30 November 2007

Election 2008

Signs supporting Ron Paul can be found all over Austin. From "paid for by Ron Paul" to "Ron Paul 4 Prez" graffitied on the sidewalk, the man has garnered himself a following in the area. As a voter who has yet to make up her mind for the 2008 election, I decided to give a futher look into this guy. I visited the issues section of Ron Paul website and found that while he has some good ideas about limiting government influence, his ideas about abortion and international politics concern me. He doesn't believe in a woman's right to choose, would like to overturn Roe v. Wade and believes we should not remain in the United Nations. While he belives in the power of the free market, he does not believe in encouraging NAFTA trade. So while I think the young twenty somethings are for the government staying out of thier damn lives, I think Ron Paul could do that along with some unwelcome reform.

16 November 2007

Re:Texas executions—should death row inmates have last meals?

from http://look-through-the-window.blogspot.com/2007/11/texas-executionsshould-death-row.html
In a list provided by http://www.deadmaneating.com/, we see the kinds of food death row inmates get before their execution:

Barbeque turkey legs and barbeque brisket, with a bowl of cheddar cheese and avocados to eat.

I have barbeques when I want to celebrate something or have a good time with family. Barbeque should be enjoyed and savored by a hardworking individual who deserves to relax, not for someone who killed an “ex-girlfriend he stalked before raping, strangling, and using (sic) a claw hammer to beat her to death” with.

Another man named Christopher Newton--who was executed for killing a fellow inmate because the victim kept giving up before their chess game was over--received steak, asparagus, brussels sprouts, feta cheese, a soft drink, cake, and watermelon. I only get steaks on my birthday!

Of course, these were the last meal requests given to the media. According to Brian Price, an inmate who served ten of fourteen years preparing meals for the condemned, explains in his article, The Last Supper that many of the meals that prisoners wanted were substituted with less costly items. The policy of the Texas Department of Corrections was that only food readily available in the Walls Unit kitchen commissary and butcher shop could be used. For example, if the ill-fated prisoner asked for lobster, he was given a filet of processed fish. Requests for large amounts of food were brought down to more practical portions.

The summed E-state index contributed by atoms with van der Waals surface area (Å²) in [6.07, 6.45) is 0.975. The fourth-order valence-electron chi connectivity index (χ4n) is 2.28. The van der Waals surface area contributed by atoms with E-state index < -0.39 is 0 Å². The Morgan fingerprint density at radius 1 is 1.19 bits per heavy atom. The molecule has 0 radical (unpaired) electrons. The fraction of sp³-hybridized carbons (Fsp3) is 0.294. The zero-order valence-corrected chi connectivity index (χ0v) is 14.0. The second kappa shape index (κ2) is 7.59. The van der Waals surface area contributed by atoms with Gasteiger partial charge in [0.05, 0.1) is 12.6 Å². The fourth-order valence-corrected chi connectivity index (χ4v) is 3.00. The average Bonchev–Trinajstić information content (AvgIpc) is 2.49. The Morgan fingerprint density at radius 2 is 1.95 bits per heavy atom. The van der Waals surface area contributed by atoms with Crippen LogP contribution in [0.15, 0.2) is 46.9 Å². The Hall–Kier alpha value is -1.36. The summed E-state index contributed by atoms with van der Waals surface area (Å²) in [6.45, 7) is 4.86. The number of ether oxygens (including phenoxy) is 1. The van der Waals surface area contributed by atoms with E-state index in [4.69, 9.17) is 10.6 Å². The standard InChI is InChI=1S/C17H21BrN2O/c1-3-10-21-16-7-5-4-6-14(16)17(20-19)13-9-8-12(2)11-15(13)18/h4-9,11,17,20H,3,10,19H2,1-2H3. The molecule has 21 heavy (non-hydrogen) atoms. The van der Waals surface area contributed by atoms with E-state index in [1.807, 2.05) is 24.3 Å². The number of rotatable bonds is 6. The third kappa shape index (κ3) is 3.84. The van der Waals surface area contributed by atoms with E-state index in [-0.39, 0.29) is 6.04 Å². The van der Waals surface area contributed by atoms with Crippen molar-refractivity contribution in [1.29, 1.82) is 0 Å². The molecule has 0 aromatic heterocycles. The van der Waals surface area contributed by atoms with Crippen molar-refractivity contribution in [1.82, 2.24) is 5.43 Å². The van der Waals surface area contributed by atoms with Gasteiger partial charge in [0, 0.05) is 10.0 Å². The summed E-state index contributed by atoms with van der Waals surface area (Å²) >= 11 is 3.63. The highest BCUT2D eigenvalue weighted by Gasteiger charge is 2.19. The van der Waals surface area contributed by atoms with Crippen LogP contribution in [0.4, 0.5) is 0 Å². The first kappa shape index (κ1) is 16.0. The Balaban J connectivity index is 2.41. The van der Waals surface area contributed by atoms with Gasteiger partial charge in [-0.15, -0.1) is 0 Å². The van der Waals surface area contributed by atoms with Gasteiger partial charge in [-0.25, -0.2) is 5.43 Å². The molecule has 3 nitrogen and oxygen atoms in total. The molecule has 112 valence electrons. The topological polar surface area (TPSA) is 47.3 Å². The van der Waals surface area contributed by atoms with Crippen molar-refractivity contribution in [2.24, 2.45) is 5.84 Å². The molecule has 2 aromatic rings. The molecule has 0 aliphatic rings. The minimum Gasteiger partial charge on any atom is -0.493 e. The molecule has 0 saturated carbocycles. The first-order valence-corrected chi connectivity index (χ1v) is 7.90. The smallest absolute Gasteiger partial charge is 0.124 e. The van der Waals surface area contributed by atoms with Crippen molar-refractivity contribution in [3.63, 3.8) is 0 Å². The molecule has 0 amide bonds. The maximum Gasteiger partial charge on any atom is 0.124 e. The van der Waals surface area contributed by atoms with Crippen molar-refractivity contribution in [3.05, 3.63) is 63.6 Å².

Still, do death row inmates even deserve to have meals such as these?

These people murdered mothers, daughters, sisters, brothers, fathers, and sons. Should they really be allowed to spend their remaining days pleasing their palate with delectables followed by a quick and painless death?

I completely respect Ms. Gonzales' opinion but have to respectfully disagree. I think it is a fair assumption that if you are being executed you have been on death for upwards of ten years or more. I think one meal before of non prison food is justified. And as the article states, most of the food served is only what the prison has in stock- it isn't as though fillet mignon is being flown in from France. I can see where it would seem logical to take the meal away from those prisoners who have no regrets about what they had done to get to the point they are at, but who is to judge that. And as DNA evidence has shown, many of those on death row who have been executed were actually innocent. I just think the "last meal" is a very American norm as much so as executing people.

02 November 2007

Ch-ch-ch-ch-ch changes


This article in the Dallas Morning News points out the fact that 4 out of 5 fifth graders who fail the TAKS are still promoted. I have never been a fan of using standardized tests as the end-all be-all of measuring students intelligence. I think too much emphasis has been placed on passing the TAKS tests. I grew up in the Texas school system, and I remember how important the TAAS test was. In the weeks before the test, we would have review sessions of TAAS questions and do practice prompts over and over. In some cases I know teachers gear their whole year toward making sure everyone passes by teaching for the test. This type of behavior robs students of learning things not asked on the test. I feel one reason, in part, that the US lags behind in education is because of standardized testing. If teachers feel the need to cheat to get their students to pass a test, we have a problem.